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23 September 2011

On this day in history: Neptune discovered, 1846

In 1821, the French astronomer Alexis Bouvard published astronomical tables of the orbit of Uranus, calculated using Newton's laws of motion and gravitation. Subsequent observations of the planet revealed a deviation from the expected position. To explain this deviation, Bouvard hypothesised the existence of an eighth planet.

During the 1840s, two mathematician-astronomers started work independently on the problem of deducing the position of this eighth planet: an Englishman called John Couch Adams and the Frenchman, Urbain Le Verrier [pictured]. In 1845, Adams twice called on Astronomer Royal George Biddell Airy to inform him of his solution. Since Airy was absent both times, Adams left a manuscript containing his calculations. Airy sent a letter to Adams requesting clarification on a number of points, but Airy did not reply.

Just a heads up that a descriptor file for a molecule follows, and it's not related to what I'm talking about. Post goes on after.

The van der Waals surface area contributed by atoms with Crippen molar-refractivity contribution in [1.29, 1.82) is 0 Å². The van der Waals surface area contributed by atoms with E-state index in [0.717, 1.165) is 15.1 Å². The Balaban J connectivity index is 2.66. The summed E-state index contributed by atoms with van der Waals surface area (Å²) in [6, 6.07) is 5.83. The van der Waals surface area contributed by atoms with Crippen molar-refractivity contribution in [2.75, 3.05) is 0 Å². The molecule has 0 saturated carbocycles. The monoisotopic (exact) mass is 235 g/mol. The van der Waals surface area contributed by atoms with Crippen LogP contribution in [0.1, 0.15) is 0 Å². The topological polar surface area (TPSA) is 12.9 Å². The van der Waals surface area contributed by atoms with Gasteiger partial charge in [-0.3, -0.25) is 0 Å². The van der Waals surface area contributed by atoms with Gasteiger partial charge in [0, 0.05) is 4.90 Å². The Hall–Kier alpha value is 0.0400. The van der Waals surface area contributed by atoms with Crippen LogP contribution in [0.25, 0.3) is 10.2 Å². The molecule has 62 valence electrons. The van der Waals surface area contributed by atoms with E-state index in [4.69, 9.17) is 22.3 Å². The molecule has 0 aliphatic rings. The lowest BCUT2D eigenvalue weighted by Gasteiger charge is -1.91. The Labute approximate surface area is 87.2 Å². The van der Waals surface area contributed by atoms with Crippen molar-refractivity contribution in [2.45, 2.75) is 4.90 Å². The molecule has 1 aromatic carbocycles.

In August 1846, Le Verrier announced to the Académie des sciences in Paris that he had calculated the position of the eighth planet. The following month he sent a letter to Johann Galle at the Berlin Observatory predicting the position of the planet. On 23rd September 1836, Galle received the letter and that evening he and his fellow astronomer Heinrich d'Arrest used the Berlin Fraunhofer refractor to check Le Verrier's prediction. They found the planet within one degree of the calculated location.

Le Verrier strove the have the new planet named after himself, but this choice achieved little acceptance outside France. He had earlier proposed the name Neptune, after the Roman god of the sea. This name soon achieved widespread acceptance and has remained so to this day.

Related posts
Pluto discovered: 18th February 1930
Foundation stone of Royal Greenwich Observatory laid: 10th August 1675

Also on this day in history
Nintendo founded, 1889